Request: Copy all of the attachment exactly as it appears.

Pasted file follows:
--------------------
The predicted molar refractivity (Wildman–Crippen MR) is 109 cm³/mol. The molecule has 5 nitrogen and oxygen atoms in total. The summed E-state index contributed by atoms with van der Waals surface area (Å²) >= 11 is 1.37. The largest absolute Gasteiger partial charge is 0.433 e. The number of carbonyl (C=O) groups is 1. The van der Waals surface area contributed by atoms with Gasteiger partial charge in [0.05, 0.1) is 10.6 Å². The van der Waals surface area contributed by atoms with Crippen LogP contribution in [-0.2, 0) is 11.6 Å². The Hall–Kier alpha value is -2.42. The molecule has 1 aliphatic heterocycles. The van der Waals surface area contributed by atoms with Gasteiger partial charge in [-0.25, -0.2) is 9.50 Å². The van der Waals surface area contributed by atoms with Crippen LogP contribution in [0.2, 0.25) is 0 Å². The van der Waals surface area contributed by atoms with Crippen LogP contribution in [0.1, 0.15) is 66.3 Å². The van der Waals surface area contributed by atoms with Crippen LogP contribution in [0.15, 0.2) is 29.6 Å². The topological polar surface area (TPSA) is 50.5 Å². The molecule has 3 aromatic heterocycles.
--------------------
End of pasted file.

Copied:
The predicted molar refractivity (Wildman–Crippen MR) is 109 cm³/mol. The molecule has 5 nitrogen and oxygen atoms in total. The summed E-state index contributed by atoms with van der Waals surface area (Å²) >= 11 is 1.37. The largest absolute Gasteiger partial charge is 0.433 e. The number of carbonyl (C=O) groups is 1. The van der Waals surface area contributed by atoms with Gasteiger partial charge in [0.05, 0.1) is 10.6 Å². The van der Waals surface area contributed by atoms with Crippen LogP contribution in [-0.2, 0) is 11.6 Å². The Hall–Kier alpha value is -2.42. The molecule has 1 aliphatic heterocycles. The van der Waals surface area contributed by atoms with Gasteiger partial charge in [-0.25, -0.2) is 9.50 Å². The van der Waals surface area contributed by atoms with Crippen LogP contribution in [0.2, 0.25) is 0 Å². The van der Waals surface area contributed by atoms with Crippen LogP contribution in [0.1, 0.15) is 66.3 Å². The van der Waals surface area contributed by atoms with Crippen LogP contribution in [0.15, 0.2) is 29.6 Å². The topological polar surface area (TPSA) is 50.5 Å². The molecule has 3 aromatic heterocycles.